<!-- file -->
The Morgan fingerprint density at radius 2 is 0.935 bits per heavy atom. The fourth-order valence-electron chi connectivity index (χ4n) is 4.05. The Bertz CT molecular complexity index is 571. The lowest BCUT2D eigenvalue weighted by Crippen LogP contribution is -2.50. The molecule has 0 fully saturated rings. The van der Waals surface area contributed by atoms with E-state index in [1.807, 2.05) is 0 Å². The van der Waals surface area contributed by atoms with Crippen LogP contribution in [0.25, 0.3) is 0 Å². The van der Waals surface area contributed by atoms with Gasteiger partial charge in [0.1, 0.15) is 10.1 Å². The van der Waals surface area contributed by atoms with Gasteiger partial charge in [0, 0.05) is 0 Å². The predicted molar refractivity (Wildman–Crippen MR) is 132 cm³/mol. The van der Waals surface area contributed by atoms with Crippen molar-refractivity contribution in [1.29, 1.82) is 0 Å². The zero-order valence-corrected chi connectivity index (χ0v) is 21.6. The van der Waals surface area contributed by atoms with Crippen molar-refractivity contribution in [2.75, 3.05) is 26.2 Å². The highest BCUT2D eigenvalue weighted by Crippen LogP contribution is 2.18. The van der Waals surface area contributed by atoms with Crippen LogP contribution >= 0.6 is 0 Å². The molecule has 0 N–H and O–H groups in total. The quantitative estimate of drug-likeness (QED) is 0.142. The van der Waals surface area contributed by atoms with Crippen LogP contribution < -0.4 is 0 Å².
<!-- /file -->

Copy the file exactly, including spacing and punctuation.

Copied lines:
The Morgan fingerprint density at radius 2 is 0.935 bits per heavy atom. The fourth-order valence-electron chi connectivity index (χ4n) is 4.05. The Bertz CT molecular complexity index is 571. The lowest BCUT2D eigenvalue weighted by Crippen LogP contribution is -2.50. The molecule has 0 fully saturated rings. The van der Waals surface area contributed by atoms with E-state index in [1.807, 2.05) is 0 Å². The van der Waals surface area contributed by atoms with Crippen LogP contribution in [0.25, 0.3) is 0 Å². The van der Waals surface area contributed by atoms with Gasteiger partial charge in [0.1, 0.15) is 10.1 Å². The van der Waals surface area contributed by atoms with Gasteiger partial charge in [0, 0.05) is 0 Å². The predicted molar refractivity (Wildman–Crippen MR) is 132 cm³/mol. The van der Waals surface area contributed by atoms with Crippen molar-refractivity contribution in [1.29, 1.82) is 0 Å². The zero-order valence-corrected chi connectivity index (χ0v) is 21.6. The van der Waals surface area contributed by atoms with Crippen molar-refractivity contribution in [2.75, 3.05) is 26.2 Å². The highest BCUT2D eigenvalue weighted by Crippen LogP contribution is 2.18. The van der Waals surface area contributed by atoms with Crippen LogP contribution >= 0.6 is 0 Å². The molecule has 0 N–H and O–H groups in total. The quantitative estimate of drug-likeness (QED) is 0.142. The van der Waals surface area contributed by atoms with Crippen LogP contribution < -0.4 is 0 Å².